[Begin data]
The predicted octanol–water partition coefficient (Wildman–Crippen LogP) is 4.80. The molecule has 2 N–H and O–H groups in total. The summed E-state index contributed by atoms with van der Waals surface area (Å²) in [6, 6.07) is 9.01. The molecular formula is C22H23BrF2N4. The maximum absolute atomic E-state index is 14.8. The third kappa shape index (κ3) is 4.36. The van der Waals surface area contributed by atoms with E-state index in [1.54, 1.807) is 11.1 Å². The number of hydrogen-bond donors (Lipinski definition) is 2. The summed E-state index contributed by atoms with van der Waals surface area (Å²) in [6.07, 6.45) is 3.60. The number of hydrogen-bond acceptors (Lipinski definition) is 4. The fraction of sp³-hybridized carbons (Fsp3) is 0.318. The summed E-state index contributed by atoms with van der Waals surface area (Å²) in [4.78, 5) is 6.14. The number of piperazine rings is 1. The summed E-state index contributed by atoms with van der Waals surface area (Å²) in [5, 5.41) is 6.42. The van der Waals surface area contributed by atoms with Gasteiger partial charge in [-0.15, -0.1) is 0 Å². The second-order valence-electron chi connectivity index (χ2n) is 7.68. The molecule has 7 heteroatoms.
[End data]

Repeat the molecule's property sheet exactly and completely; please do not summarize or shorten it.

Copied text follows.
The predicted octanol–water partition coefficient (Wildman–Crippen LogP) is 4.80. The molecule has 2 N–H and O–H groups in total. The summed E-state index contributed by atoms with van der Waals surface area (Å²) in [6, 6.07) is 9.01. The molecular formula is C22H23BrF2N4. The maximum absolute atomic E-state index is 14.8. The third kappa shape index (κ3) is 4.36. The van der Waals surface area contributed by atoms with E-state index in [1.54, 1.807) is 11.1 Å². The number of hydrogen-bond donors (Lipinski definition) is 2. The summed E-state index contributed by atoms with van der Waals surface area (Å²) in [6.07, 6.45) is 3.60. The number of hydrogen-bond acceptors (Lipinski definition) is 4. The fraction of sp³-hybridized carbons (Fsp3) is 0.318. The summed E-state index contributed by atoms with van der Waals surface area (Å²) in [4.78, 5) is 6.14. The number of piperazine rings is 1. The summed E-state index contributed by atoms with van der Waals surface area (Å²) in [5, 5.41) is 6.42. The van der Waals surface area contributed by atoms with Gasteiger partial charge in [-0.15, -0.1) is 0 Å². The second-order valence-electron chi connectivity index (χ2n) is 7.68. The molecule has 7 heteroatoms.